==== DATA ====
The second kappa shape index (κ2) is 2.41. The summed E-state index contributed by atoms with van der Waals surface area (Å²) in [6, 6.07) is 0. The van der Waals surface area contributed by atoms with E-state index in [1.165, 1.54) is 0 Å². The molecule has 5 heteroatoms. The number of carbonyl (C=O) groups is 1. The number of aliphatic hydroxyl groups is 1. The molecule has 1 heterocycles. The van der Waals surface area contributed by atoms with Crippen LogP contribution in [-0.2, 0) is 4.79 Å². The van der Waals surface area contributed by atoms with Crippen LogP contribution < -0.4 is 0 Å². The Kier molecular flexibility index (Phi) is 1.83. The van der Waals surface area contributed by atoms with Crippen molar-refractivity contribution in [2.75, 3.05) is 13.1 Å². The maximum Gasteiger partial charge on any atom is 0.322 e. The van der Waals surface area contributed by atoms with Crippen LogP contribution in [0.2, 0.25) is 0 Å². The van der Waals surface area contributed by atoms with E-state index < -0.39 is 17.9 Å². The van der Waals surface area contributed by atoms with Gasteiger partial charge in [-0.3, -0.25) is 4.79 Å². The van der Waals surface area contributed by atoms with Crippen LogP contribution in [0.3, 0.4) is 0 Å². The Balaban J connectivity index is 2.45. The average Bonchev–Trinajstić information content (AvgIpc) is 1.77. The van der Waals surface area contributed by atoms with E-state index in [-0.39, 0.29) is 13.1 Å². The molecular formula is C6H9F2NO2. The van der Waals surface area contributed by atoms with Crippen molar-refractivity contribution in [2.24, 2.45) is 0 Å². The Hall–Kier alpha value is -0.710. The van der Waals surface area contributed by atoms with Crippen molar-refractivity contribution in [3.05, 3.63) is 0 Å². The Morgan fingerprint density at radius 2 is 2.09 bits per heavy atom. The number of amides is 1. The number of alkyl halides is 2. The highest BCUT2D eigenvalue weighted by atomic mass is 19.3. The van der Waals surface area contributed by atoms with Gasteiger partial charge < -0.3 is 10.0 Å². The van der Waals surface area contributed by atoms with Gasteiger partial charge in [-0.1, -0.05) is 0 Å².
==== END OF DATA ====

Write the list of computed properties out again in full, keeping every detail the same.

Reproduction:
The second kappa shape index (κ2) is 2.41. The summed E-state index contributed by atoms with van der Waals surface area (Å²) in [6, 6.07) is 0. The van der Waals surface area contributed by atoms with E-state index in [1.165, 1.54) is 0 Å². The molecule has 5 heteroatoms. The number of carbonyl (C=O) groups is 1. The number of aliphatic hydroxyl groups is 1. The molecule has 1 heterocycles. The van der Waals surface area contributed by atoms with Crippen LogP contribution in [-0.2, 0) is 4.79 Å². The van der Waals surface area contributed by atoms with Crippen LogP contribution < -0.4 is 0 Å². The Kier molecular flexibility index (Phi) is 1.83. The van der Waals surface area contributed by atoms with Crippen molar-refractivity contribution in [2.75, 3.05) is 13.1 Å². The maximum Gasteiger partial charge on any atom is 0.322 e. The van der Waals surface area contributed by atoms with Crippen LogP contribution in [0.2, 0.25) is 0 Å². The van der Waals surface area contributed by atoms with E-state index < -0.39 is 17.9 Å². The van der Waals surface area contributed by atoms with Gasteiger partial charge in [-0.3, -0.25) is 4.79 Å². The van der Waals surface area contributed by atoms with Crippen LogP contribution in [0.3, 0.4) is 0 Å². The Balaban J connectivity index is 2.45. The average Bonchev–Trinajstić information content (AvgIpc) is 1.77. The van der Waals surface area contributed by atoms with E-state index in [-0.39, 0.29) is 13.1 Å². The molecular formula is C6H9F2NO2. The van der Waals surface area contributed by atoms with Crippen molar-refractivity contribution in [2.24, 2.45) is 0 Å². The Hall–Kier alpha value is -0.710. The van der Waals surface area contributed by atoms with Crippen molar-refractivity contribution in [3.05, 3.63) is 0 Å². The Morgan fingerprint density at radius 2 is 2.09 bits per heavy atom. The number of amides is 1. The number of alkyl halides is 2. The highest BCUT2D eigenvalue weighted by atomic mass is 19.3. The van der Waals surface area contributed by atoms with Gasteiger partial charge < -0.3 is 10.0 Å². The van der Waals surface area contributed by atoms with Gasteiger partial charge in [-0.1, -0.05) is 0 Å².